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Periodical issue Periodical issue Leiden University catalogue Leiden University catalogue WorldCat catalogue WorldCat
Title:AIDS and healing strategies in South Africa
Editor:Nattrass, NicoliISNI
Year:2005
Periodical:Social Dynamics (ISSN 0253-3952)
Volume:31
Issue:2
Pages:303
Language:English
Geographic term:South Africa
Subjects:AIDS
healers
traditional medicine
health care
medical sciences
divination
External link:https://www.tandfonline.com/toc/rsdy20/31/2?nav=tocList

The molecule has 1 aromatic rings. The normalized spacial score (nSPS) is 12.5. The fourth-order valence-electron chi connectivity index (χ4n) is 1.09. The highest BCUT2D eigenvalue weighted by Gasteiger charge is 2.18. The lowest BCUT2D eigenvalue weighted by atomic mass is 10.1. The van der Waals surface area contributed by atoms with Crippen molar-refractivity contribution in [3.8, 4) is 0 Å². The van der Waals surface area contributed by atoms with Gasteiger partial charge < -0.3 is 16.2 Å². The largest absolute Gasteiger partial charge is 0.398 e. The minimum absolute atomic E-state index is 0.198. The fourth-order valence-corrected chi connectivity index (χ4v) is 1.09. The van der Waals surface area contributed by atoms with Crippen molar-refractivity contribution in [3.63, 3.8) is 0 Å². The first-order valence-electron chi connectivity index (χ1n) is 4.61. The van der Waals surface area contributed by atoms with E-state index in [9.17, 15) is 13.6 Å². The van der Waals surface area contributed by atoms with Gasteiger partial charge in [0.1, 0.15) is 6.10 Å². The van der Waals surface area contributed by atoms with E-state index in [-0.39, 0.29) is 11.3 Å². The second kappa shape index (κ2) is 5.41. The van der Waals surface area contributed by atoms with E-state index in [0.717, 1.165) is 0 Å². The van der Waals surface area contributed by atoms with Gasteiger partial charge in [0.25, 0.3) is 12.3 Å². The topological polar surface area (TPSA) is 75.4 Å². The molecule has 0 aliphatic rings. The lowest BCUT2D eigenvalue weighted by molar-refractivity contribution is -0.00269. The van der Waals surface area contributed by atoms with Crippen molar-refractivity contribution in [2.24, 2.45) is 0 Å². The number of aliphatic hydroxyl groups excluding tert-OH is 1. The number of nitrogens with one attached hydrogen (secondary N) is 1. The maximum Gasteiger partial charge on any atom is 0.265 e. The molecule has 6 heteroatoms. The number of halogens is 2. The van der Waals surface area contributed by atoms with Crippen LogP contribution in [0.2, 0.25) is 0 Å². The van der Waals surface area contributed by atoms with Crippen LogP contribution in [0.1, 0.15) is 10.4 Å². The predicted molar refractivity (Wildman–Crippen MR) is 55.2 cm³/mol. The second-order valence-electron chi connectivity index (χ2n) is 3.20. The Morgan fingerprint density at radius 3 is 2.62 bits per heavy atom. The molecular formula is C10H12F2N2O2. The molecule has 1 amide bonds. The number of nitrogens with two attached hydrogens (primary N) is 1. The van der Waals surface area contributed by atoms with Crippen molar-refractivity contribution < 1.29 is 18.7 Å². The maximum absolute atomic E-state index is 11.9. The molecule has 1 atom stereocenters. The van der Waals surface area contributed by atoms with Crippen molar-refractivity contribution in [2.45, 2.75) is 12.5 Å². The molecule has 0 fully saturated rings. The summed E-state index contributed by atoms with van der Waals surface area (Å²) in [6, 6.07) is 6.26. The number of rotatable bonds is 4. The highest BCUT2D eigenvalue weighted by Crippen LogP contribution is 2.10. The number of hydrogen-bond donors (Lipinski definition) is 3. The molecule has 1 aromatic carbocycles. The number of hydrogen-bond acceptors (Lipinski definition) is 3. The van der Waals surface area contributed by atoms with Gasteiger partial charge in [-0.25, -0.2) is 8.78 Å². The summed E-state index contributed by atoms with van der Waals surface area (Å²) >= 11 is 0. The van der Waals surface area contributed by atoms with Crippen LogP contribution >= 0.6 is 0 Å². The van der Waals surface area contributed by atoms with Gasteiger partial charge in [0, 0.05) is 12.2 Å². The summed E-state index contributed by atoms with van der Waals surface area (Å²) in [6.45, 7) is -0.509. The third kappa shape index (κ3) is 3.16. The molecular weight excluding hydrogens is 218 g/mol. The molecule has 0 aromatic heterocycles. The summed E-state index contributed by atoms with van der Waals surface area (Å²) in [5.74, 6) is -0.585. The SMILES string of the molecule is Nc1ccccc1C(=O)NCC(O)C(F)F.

Abstract:Highly active antiretroviral therapy is the most effective means of extending the lives of people living with AIDS, yet only 25 percent of those in South Africa estimated to need it are receiving such treatment. Those who cannot access this therapy, or choose not to take it, may opt to use 'traditional' healing instead. Some people will do both. In this respect the State has an obligation to provide information to AIDS patients about the best scientifically tested medications. The articles in this special issue focus on the interface between biomedical and traditional healing in South Africa in the context of the AIDS pandemic, highlighting complexity and ambiguity rather than any bipolar 'Western' versus 'traditional medicine'. They explore issues such as the world view of traditional healers, 'inyanga' (herbalist) and 'sangoma' (diviner), their approach to treating AIDS and their explanations for the AIDS pandemic; the professionalization and regulation of traditional healers; the attitudes on the part of conventional health practitioners towards the involvement of traditional healers in AIDS care; AIDS training for traditional healers and collaborations between Western and traditional healers with regard to AIDS interventions; the potential role of HIV-positive 'sangoma' in bridging the divide between traditional and Western biomedicine; the views and actions of patients in their quest for healing; the role of science and the challenges posed by alternative (whether 'traditional' or otherwise) therapies; and contrasting cultural strategies to promote adherence to antiretroviral therapy. Contributions are by Nicoli Nattrass, Patricia Henderson, Jo Wreford, Sumaya Mall, Elizabeth Mills, Nathan Geffen, Adam Ashforth and Annie Devenish. [ASC Leiden abstract]
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